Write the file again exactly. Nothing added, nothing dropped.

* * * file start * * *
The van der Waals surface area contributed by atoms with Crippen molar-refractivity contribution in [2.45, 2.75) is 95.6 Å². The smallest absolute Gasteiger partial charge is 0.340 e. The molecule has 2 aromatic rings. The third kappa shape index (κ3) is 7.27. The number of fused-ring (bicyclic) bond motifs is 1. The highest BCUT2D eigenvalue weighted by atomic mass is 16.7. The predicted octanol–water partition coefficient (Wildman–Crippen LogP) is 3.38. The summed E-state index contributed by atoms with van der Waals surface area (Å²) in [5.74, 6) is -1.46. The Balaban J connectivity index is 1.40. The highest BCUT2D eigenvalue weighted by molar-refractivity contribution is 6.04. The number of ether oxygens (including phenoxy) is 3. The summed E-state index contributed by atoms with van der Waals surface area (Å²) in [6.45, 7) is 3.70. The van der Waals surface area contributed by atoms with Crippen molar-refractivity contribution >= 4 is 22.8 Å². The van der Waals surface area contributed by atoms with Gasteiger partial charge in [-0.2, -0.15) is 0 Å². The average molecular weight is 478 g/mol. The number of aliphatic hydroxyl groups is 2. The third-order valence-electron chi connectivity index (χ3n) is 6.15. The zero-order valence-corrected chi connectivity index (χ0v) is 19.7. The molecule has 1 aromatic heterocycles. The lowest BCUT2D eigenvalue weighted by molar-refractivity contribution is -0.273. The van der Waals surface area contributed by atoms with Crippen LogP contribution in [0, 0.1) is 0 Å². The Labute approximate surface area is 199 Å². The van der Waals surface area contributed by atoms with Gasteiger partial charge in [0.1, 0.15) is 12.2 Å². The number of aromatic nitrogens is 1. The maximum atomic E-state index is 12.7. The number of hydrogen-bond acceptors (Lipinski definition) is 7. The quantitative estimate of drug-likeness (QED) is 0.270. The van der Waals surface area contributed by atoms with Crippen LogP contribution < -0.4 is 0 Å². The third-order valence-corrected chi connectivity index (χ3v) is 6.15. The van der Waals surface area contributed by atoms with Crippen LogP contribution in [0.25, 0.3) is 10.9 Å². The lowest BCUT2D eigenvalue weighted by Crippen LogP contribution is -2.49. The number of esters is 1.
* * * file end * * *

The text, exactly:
The van der Waals surface area contributed by atoms with Crippen molar-refractivity contribution in [2.45, 2.75) is 95.6 Å². The smallest absolute Gasteiger partial charge is 0.340 e. The molecule has 2 aromatic rings. The third kappa shape index (κ3) is 7.27. The number of fused-ring (bicyclic) bond motifs is 1. The highest BCUT2D eigenvalue weighted by atomic mass is 16.7. The predicted octanol–water partition coefficient (Wildman–Crippen LogP) is 3.38. The summed E-state index contributed by atoms with van der Waals surface area (Å²) in [5.74, 6) is -1.46. The Balaban J connectivity index is 1.40. The highest BCUT2D eigenvalue weighted by molar-refractivity contribution is 6.04. The number of ether oxygens (including phenoxy) is 3. The summed E-state index contributed by atoms with van der Waals surface area (Å²) in [6.45, 7) is 3.70. The van der Waals surface area contributed by atoms with Crippen molar-refractivity contribution >= 4 is 22.8 Å². The van der Waals surface area contributed by atoms with Gasteiger partial charge in [-0.2, -0.15) is 0 Å². The average molecular weight is 478 g/mol. The number of aliphatic hydroxyl groups is 2. The third-order valence-electron chi connectivity index (χ3n) is 6.15. The zero-order valence-corrected chi connectivity index (χ0v) is 19.7. The molecule has 1 aromatic heterocycles. The lowest BCUT2D eigenvalue weighted by molar-refractivity contribution is -0.273. The van der Waals surface area contributed by atoms with Crippen LogP contribution in [0, 0.1) is 0 Å². The Labute approximate surface area is 199 Å². The van der Waals surface area contributed by atoms with Gasteiger partial charge in [0.1, 0.15) is 12.2 Å². The number of aromatic nitrogens is 1. The maximum atomic E-state index is 12.7. The number of hydrogen-bond acceptors (Lipinski definition) is 7. The quantitative estimate of drug-likeness (QED) is 0.270. The van der Waals surface area contributed by atoms with Crippen LogP contribution < -0.4 is 0 Å². The third-order valence-corrected chi connectivity index (χ3v) is 6.15. The van der Waals surface area contributed by atoms with Crippen LogP contribution in [0.25, 0.3) is 10.9 Å². The lowest BCUT2D eigenvalue weighted by Crippen LogP contribution is -2.49. The number of esters is 1.